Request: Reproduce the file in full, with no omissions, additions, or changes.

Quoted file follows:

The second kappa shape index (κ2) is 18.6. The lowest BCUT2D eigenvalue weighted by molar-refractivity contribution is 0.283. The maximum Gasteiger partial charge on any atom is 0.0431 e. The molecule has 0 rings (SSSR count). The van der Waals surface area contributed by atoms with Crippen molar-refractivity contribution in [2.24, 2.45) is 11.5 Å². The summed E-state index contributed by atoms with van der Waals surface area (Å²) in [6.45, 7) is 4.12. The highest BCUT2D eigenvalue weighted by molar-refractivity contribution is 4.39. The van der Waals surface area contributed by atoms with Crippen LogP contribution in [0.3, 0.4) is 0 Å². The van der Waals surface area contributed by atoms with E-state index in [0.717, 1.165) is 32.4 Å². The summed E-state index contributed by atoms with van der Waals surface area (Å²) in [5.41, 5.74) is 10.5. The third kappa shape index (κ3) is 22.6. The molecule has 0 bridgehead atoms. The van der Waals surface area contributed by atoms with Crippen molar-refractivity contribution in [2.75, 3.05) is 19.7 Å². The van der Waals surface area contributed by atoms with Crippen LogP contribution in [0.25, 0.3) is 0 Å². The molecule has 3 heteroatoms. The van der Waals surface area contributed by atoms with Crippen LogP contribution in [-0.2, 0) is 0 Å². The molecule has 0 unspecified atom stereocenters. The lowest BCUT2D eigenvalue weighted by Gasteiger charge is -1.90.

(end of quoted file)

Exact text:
The second kappa shape index (κ2) is 18.6. The lowest BCUT2D eigenvalue weighted by molar-refractivity contribution is 0.283. The maximum Gasteiger partial charge on any atom is 0.0431 e. The molecule has 0 rings (SSSR count). The van der Waals surface area contributed by atoms with Crippen molar-refractivity contribution in [2.24, 2.45) is 11.5 Å². The summed E-state index contributed by atoms with van der Waals surface area (Å²) in [6.45, 7) is 4.12. The highest BCUT2D eigenvalue weighted by molar-refractivity contribution is 4.39. The van der Waals surface area contributed by atoms with Crippen LogP contribution in [0.3, 0.4) is 0 Å². The van der Waals surface area contributed by atoms with E-state index in [0.717, 1.165) is 32.4 Å². The summed E-state index contributed by atoms with van der Waals surface area (Å²) in [5.41, 5.74) is 10.5. The third kappa shape index (κ3) is 22.6. The molecule has 0 bridgehead atoms. The van der Waals surface area contributed by atoms with Crippen molar-refractivity contribution in [2.75, 3.05) is 19.7 Å². The van der Waals surface area contributed by atoms with Crippen LogP contribution in [0.25, 0.3) is 0 Å². The molecule has 3 heteroatoms. The van der Waals surface area contributed by atoms with Crippen LogP contribution in [-0.2, 0) is 0 Å². The molecule has 0 unspecified atom stereocenters. The lowest BCUT2D eigenvalue weighted by Gasteiger charge is -1.90.